This year’s flu vaccine was effective for only 23% of the people who got it, according to the Centers for Disease Control and Prevention. Worse, the vaccine was even less effective for those who typically need it most: the elderly.
The vaccine’s poor success rate is due to influenza’s ability to mutate into genetically different strains. The virus is always at least one step ahead of the vaccine – and this year the vaccine lagged way behind.
Nevertheless, the medical community continues to recommend flu shots to everyone, especially people over age 60. The shingles vaccine is also widely recommended for people over age 60.
Children and Vaccines: A Special Concern
Many doctors and researchers have raised legitimate concerns about the safety of vaccines, especially when used in children. The typical child receives an average of 22 vaccines before he turns 18. Some researchers have tied the increased use of vaccines to neurological conditions in children, such as ADHD.
The American Academy of Pediatrics frowns upon doctors who do not march in lockstep with their list of “best practices” regarding vaccines. So even if a pediatrician has doubts about certain vaccines, he may not be willing to risk his career by voicing them. For example, thimerosal (mercury used as a preservative) in the measles, mumps, and rubella (MMR) vaccine may pose health risks that a doctor won’t mention.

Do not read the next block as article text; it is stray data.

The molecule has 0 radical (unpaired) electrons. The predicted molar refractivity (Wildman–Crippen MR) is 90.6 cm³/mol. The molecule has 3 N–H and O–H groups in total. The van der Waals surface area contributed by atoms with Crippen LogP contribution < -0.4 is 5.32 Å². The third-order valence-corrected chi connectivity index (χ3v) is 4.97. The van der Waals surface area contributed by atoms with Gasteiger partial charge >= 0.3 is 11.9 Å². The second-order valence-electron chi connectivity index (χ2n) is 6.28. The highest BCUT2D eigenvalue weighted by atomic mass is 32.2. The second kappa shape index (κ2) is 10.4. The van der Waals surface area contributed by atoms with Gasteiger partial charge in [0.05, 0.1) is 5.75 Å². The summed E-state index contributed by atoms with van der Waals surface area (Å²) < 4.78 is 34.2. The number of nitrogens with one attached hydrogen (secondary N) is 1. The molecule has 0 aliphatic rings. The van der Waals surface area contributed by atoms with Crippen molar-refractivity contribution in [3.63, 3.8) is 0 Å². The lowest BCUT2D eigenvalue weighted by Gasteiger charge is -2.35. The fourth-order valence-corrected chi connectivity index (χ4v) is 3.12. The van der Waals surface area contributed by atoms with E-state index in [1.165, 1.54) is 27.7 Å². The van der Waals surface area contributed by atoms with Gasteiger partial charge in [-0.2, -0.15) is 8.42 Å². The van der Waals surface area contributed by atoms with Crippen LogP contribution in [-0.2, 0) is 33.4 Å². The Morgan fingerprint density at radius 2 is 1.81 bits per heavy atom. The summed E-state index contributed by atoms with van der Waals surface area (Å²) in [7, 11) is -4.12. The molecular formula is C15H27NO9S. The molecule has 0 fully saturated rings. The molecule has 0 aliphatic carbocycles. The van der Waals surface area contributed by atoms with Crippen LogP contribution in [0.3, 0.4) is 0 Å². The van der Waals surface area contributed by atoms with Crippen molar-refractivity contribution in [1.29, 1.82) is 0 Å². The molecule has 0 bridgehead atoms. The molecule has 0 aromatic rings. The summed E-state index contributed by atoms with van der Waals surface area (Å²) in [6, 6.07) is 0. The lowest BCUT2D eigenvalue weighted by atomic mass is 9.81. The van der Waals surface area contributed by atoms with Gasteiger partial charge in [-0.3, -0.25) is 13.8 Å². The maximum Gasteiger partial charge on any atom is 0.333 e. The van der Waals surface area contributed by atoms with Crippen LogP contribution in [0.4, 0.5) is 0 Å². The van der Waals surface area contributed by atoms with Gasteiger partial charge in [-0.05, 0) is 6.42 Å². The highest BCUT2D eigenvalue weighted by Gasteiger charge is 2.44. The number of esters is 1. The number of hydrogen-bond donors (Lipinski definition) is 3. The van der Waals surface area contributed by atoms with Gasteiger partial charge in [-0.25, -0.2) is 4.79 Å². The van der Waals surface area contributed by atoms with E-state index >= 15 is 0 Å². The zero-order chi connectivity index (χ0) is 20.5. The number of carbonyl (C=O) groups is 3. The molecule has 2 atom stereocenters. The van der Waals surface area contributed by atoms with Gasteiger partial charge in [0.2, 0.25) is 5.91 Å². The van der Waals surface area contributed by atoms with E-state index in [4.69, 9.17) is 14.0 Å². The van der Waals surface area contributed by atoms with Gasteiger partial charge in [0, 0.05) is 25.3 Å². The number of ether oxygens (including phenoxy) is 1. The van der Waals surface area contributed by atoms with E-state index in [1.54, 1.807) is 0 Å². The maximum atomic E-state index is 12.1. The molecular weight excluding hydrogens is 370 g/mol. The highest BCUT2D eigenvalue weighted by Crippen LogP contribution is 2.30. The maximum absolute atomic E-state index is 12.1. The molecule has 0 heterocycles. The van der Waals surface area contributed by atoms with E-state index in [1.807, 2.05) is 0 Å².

It is up to patients and parents to insist on nonmercury based vaccines.
Vaccines World Travelers May Need
When you travel abroad to exotic places, you may be exposed to exotic diseases. Certain diseases that are practically unheard of in the States, are common in regions of Asia, Africa, or South America. Advise your doctor of your travel plans and she may suggest getting one or more vaccines before you go.
Routine shots may include measles/mumps/rubella (MMR), diphtheria/pertussis/tetanus (DPT), and polio vaccines. Doctors will recommend a Hepatitis B shot to those who might have any “foreign” sexual contact abroad! Other inoculations will vary depending on your destination.